NewsSpecial WireConfusion reigns over French PM’s words on Iran’s terror...

Confusion reigns over French PM’s words on Iran’s terror ties

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Iran Focus: London, Jul. 26 – Did he say Iran or did he say Iraq? No one appears to be sure as to which of the two neighbouring countries French Prime Minister Dominique de Villepin referred to when he mentioned terrorist training camps in a joint press conference in London with his British counterpart Tony Blair,
but his phrase has aroused anger in Tehran, embarrassment in Paris, and some cheers in Washington, depending on the
way it was heard. Iran Focus

London, Jul. 26 – Did he say Iran or did he say Iraq?

No one appears to be sure as to which of the two neighbouring countries French Prime Minister Dominique de Villepin referred to when he mentioned terrorist training camps in a joint press conference in London with his British counterpart Tony Blair, but his phrase has aroused anger in Tehran, embarrassment in Paris, and some cheers in Washington, depending on the way it was heard.

Answering a reporter’s question during the press conference at 10 Downing Street, Mr. de Villepin said, “We all have numbers of these Jihadists in our countries. These are individuals who have gone through training camps in Afghanistan, in Iran, in Bosnia and other training camps, and they have acquired experience, a capacity, an operational capacity, a logistics capacity that is quite significant”.

At least two seasoned French correspondents present at the press conference heard the French Prime Minister say “Iran” after Afghanistan, and their news organisations, Agence France Presse and Le Monde, quoted Mr. de Villepin in this way in their separate stories.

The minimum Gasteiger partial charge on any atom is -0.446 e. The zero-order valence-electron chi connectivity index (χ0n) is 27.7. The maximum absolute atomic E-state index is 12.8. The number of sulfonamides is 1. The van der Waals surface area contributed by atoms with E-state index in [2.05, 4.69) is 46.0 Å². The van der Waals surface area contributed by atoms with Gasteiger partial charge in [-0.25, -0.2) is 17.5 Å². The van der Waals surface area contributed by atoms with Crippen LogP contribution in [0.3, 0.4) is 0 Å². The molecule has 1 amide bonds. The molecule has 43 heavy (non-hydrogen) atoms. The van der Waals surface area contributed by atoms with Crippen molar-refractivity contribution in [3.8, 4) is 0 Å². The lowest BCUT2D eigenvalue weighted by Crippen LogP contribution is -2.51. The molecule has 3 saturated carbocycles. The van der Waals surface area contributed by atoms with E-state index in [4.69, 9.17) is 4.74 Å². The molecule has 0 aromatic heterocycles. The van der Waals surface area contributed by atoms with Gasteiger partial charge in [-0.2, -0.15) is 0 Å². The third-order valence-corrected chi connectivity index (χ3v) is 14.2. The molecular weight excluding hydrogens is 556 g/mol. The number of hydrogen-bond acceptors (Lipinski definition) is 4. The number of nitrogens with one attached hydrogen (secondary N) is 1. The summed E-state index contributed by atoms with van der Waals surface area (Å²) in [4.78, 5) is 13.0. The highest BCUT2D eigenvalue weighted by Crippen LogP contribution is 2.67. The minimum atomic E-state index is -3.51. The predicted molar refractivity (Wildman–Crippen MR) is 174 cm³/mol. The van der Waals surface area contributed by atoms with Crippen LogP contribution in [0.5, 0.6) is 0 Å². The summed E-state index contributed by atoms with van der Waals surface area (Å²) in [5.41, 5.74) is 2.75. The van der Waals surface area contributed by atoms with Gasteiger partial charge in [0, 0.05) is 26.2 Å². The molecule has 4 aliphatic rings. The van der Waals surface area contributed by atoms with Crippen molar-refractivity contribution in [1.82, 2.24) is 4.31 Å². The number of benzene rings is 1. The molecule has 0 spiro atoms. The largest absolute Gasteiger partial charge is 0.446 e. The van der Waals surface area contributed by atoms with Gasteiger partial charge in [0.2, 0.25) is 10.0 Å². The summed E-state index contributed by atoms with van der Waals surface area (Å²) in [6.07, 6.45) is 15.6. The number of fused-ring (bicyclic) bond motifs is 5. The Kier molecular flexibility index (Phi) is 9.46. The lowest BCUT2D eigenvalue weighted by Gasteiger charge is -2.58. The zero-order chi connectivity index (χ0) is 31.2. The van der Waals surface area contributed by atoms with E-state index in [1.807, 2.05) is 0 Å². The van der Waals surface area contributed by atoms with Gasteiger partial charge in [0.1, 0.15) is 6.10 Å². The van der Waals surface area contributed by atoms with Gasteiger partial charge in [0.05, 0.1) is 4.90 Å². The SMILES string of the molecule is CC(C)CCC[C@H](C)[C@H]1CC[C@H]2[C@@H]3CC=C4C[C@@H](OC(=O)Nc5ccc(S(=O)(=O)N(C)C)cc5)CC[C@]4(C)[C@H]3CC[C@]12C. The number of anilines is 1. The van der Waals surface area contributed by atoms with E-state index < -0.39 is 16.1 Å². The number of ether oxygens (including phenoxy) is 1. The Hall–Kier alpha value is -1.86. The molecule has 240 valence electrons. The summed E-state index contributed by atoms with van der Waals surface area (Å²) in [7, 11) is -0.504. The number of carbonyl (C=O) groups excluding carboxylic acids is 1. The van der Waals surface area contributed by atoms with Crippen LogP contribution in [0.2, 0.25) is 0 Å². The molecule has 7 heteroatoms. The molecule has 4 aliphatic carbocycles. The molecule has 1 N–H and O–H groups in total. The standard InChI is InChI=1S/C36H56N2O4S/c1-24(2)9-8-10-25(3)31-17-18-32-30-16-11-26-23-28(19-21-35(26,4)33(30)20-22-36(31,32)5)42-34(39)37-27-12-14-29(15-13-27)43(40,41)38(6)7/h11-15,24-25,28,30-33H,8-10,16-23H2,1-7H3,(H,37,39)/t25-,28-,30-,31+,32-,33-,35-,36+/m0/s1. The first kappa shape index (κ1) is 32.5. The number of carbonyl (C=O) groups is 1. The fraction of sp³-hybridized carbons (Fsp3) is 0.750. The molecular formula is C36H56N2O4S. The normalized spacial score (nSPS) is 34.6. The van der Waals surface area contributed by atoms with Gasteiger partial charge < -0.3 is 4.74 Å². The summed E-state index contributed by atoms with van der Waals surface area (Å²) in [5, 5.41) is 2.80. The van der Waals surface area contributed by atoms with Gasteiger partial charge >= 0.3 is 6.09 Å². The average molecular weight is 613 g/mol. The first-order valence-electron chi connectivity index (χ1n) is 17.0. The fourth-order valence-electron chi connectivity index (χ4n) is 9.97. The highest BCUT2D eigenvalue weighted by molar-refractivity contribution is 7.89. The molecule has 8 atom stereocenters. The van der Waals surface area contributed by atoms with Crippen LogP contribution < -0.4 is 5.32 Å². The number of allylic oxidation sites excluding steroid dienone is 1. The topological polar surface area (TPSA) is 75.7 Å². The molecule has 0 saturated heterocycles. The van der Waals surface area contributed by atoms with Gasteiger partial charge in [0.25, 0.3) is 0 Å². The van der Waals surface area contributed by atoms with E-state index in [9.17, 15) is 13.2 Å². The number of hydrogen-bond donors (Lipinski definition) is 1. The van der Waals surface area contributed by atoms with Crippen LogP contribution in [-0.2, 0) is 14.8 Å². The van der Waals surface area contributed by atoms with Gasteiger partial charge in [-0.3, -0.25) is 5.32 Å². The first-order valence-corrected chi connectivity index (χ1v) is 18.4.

The highly respected Le Monde wrote on Tuesday in an article from its correspondent in London, Jean-Pierre Langellier, “In a joint press conference with Tony Blair, the Prime Minister suggested that bilateral exchange of ‘sensible information’ on Jihadists passing through camps in Afghanistan, Iran or Bosnia should be stepped up”.

Not so, says Iran’s official news agency, IRNA. In a dispatch from Paris, the news agency quoted unnamed spokesmen for the French Prime Minister’s office and the French Foreign Ministry as saying that Mr. de Villepin said “Iraq” after Afghanistan, not Iran.

The French Prime Minister has not yet pronounced himself on the sensitive issue. But this is not the first time that the similarity between the names of the two neighbouring countries becomes a diplomatic issue. Mr. de Villepin might take some comfort from this memorandum by Winston Churchill to his Foreign Secretary, Sir Edward Bridges, on August 2, 1941: “In all correspondence, it would be more convenient to use the word ‘Persia’ instead of ‘Iran’, as otherwise dangerous mistakes may easily occur through the similarity of Iran and Iraq”.

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